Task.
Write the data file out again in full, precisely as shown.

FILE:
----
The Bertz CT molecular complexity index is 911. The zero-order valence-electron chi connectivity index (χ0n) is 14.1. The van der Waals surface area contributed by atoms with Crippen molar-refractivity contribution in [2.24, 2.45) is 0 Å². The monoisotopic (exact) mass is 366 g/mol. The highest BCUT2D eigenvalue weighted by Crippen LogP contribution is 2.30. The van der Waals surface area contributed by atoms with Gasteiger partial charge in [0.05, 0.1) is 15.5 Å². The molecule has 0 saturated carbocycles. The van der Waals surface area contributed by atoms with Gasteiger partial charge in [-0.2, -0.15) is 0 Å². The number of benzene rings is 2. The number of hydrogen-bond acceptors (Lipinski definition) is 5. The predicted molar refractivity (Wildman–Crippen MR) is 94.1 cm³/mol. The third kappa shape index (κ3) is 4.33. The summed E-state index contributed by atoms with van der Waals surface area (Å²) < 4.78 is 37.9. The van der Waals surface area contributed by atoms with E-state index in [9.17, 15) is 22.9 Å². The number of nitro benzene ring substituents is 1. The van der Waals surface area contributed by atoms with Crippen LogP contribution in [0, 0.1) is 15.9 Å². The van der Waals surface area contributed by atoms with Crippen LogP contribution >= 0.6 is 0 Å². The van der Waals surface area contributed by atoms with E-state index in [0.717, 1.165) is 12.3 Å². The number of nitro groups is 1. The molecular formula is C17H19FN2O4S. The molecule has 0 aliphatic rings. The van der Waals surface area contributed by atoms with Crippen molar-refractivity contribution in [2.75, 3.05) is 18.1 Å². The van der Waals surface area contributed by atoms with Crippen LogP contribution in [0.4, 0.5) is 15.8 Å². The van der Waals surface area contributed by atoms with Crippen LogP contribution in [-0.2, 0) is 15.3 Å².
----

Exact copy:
The Bertz CT molecular complexity index is 911. The zero-order valence-electron chi connectivity index (χ0n) is 14.1. The van der Waals surface area contributed by atoms with Crippen molar-refractivity contribution in [2.24, 2.45) is 0 Å². The monoisotopic (exact) mass is 366 g/mol. The highest BCUT2D eigenvalue weighted by Crippen LogP contribution is 2.30. The van der Waals surface area contributed by atoms with Gasteiger partial charge in [0.05, 0.1) is 15.5 Å². The molecule has 0 saturated carbocycles. The van der Waals surface area contributed by atoms with Gasteiger partial charge in [-0.2, -0.15) is 0 Å². The number of benzene rings is 2. The number of hydrogen-bond acceptors (Lipinski definition) is 5. The predicted molar refractivity (Wildman–Crippen MR) is 94.1 cm³/mol. The third kappa shape index (κ3) is 4.33. The summed E-state index contributed by atoms with van der Waals surface area (Å²) < 4.78 is 37.9. The van der Waals surface area contributed by atoms with E-state index in [9.17, 15) is 22.9 Å². The number of nitro benzene ring substituents is 1. The van der Waals surface area contributed by atoms with Crippen LogP contribution in [0, 0.1) is 15.9 Å². The van der Waals surface area contributed by atoms with Crippen LogP contribution >= 0.6 is 0 Å². The van der Waals surface area contributed by atoms with E-state index in [0.717, 1.165) is 12.3 Å². The number of nitro groups is 1. The molecular formula is C17H19FN2O4S. The molecule has 0 aliphatic rings. The van der Waals surface area contributed by atoms with Crippen molar-refractivity contribution in [2.75, 3.05) is 18.1 Å². The van der Waals surface area contributed by atoms with Crippen LogP contribution in [0.4, 0.5) is 15.8 Å². The van der Waals surface area contributed by atoms with Crippen LogP contribution in [-0.2, 0) is 15.3 Å².